Sunday, November 10, 2013

Covet by Tracey Garvis Graves

4 Star

What if the life you wanted, and the woman you fell in love with, belonged to someone else? 

Chris and Claire Canton’s marriage is on life support. Downsized during the recession and out of work for a year, Chris copes by retreating to a dark place where no one can reach him, not even Claire. When he’s offered a position that will keep him away from home four nights a week, he dismisses Claire’s concern that time apart could be the one thing their fragile union can’t weather. Their suburban life may look idyllic on the outside, but Claire has never felt so disconnected from Chris, or so lonely.

Local police officer Daniel Rush used to have it all, but now he goes home to an empty house every night. He pulls Claire over during a routine traffic stop, and they run into each other again at the 4th of July parade. When Claire is hired to do some graphic design work for the police department, her friendship with Daniel grows, and soon they’re spending hours together. 

Claire loves the way Daniel makes her feel, and the way his face lights up when she walks into the room. Daniel knows that Claire’s marital status means their relationship will never be anything other than platonic. But it doesn’t take long before Claire and Daniel are in way over their heads, and skating close to the line that Claire has sworn she’ll never cross.

Lydia - 4 Star

I know there have been mixed reviews for this one, and I, for one, can say that I really enjoyed it. I think after any best-seller there are bound to be people who don’t like an author’s next book because their expectations are too high, and in Garvis-Graves’s case, the subject matter in Covet couldn’t be more different than On the Island, although she is still exploring something taboo. 

On the Island is hopeful and exciting while Covet portrays a normal marriage which can come across as a bit boring because, let’s face it, unless you’re all 50 Shades, most of them are or become that way over time. I thought Garvis-Graves does an excellent job at portraying the mundane day to day as well as the stressors, such as Claire’s husband’s job loss, that can undermine even the strongest marriage. And don’t even get me started on Claire’s loneliness which she portrays magnificently. Garvis-Graves depicts the scenario of a marriage on auto-pilot and about to go down if no one grabs the wheel and jerks it back to life excellently – even if you don’t agree with who Claire begins to find solace in.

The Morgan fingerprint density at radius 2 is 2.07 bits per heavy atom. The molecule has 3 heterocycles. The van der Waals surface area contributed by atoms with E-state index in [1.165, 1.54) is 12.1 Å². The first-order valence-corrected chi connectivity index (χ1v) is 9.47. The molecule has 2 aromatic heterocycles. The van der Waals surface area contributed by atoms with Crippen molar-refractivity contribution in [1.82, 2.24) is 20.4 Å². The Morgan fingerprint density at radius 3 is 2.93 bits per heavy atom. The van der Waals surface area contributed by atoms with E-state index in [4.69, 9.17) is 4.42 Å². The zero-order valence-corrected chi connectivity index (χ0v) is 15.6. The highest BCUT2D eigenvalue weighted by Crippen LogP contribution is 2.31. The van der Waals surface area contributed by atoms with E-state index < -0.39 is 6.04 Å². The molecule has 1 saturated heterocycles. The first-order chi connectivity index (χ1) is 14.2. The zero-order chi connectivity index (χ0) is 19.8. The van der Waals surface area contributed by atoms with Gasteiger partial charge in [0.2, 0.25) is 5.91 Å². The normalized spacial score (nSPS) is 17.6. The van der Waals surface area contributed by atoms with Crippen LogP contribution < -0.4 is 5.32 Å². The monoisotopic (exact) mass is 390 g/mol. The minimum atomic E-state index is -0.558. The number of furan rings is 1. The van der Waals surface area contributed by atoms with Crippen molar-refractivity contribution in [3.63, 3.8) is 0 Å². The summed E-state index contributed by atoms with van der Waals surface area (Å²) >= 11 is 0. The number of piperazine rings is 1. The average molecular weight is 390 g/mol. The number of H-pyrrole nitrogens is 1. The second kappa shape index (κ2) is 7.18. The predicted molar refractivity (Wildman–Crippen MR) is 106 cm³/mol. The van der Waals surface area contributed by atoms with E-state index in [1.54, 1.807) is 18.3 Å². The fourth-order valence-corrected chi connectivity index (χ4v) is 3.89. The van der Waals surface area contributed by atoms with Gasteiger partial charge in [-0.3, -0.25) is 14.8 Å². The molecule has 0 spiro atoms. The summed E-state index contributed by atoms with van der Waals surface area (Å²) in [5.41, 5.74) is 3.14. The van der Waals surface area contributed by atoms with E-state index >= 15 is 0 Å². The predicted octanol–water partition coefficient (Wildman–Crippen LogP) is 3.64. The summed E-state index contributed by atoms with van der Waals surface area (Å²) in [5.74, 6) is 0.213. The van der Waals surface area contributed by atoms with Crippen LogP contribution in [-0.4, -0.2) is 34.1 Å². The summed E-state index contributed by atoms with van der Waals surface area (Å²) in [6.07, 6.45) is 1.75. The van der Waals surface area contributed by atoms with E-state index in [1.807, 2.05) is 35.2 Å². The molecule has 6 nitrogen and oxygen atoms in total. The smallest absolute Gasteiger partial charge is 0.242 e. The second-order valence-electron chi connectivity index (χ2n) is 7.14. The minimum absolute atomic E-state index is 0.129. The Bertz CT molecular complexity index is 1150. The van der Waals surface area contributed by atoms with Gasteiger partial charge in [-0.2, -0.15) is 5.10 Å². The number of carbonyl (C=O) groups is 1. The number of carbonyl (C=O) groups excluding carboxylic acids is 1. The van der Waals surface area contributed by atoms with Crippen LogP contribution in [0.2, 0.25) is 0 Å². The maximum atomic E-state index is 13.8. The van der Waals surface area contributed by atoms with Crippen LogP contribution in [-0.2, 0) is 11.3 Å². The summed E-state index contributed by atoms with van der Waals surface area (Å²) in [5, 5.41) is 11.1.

The subject of a woman having an affair is touchy but women are human too, and I hate the double standard that men can have an affair and no one seems to comment, but a woman? Whoa, look out. Not that I condone affairs for either party in a marriage or any relationship. I think they are horrific for all involved, but it happens.  Marriage is tough. There are good years, there are bad years, and then there are those dreadful indifferent years which are probably the toughest and Covet expertly examines one woman’s journey during a bad marital spell. 

My one concern was that there were times I wasn’t sure about the “friendship” between Claire and Daniel. I didn’t really understand it. I wanted them to keep being thrown together instead of it being her choice. I think this would have made it more believable for me, particularly because her husband is actually a very nice man, which we see from his thoughts interspersed in the alternating narrative. If he’d been an arse, I would have understood it more, but because he wasn’t I found myself wanting a bit more of a reason for why she keeps being drawn to Daniel.

I found the narratives of Chris and Daniel interesting. They were short and while they brought perspective from the two men in the scenario, I wasn’t sure about them because of their brevity. I did find it amusing that they were short excerpts because I’m certain men don’t think and analyze as much as women do, so I often giggled at these whether the intent or not. And then I thought about just how much we women do tend to think. 

Overall, Covet is a fantastic read about a marriage falling apart at the seams, and Garvis-Graves does a magnificent job of portraying a modern marriage with all its intricacies. 

Thank you to Penguin  for our review copy. All opinions are our own. 

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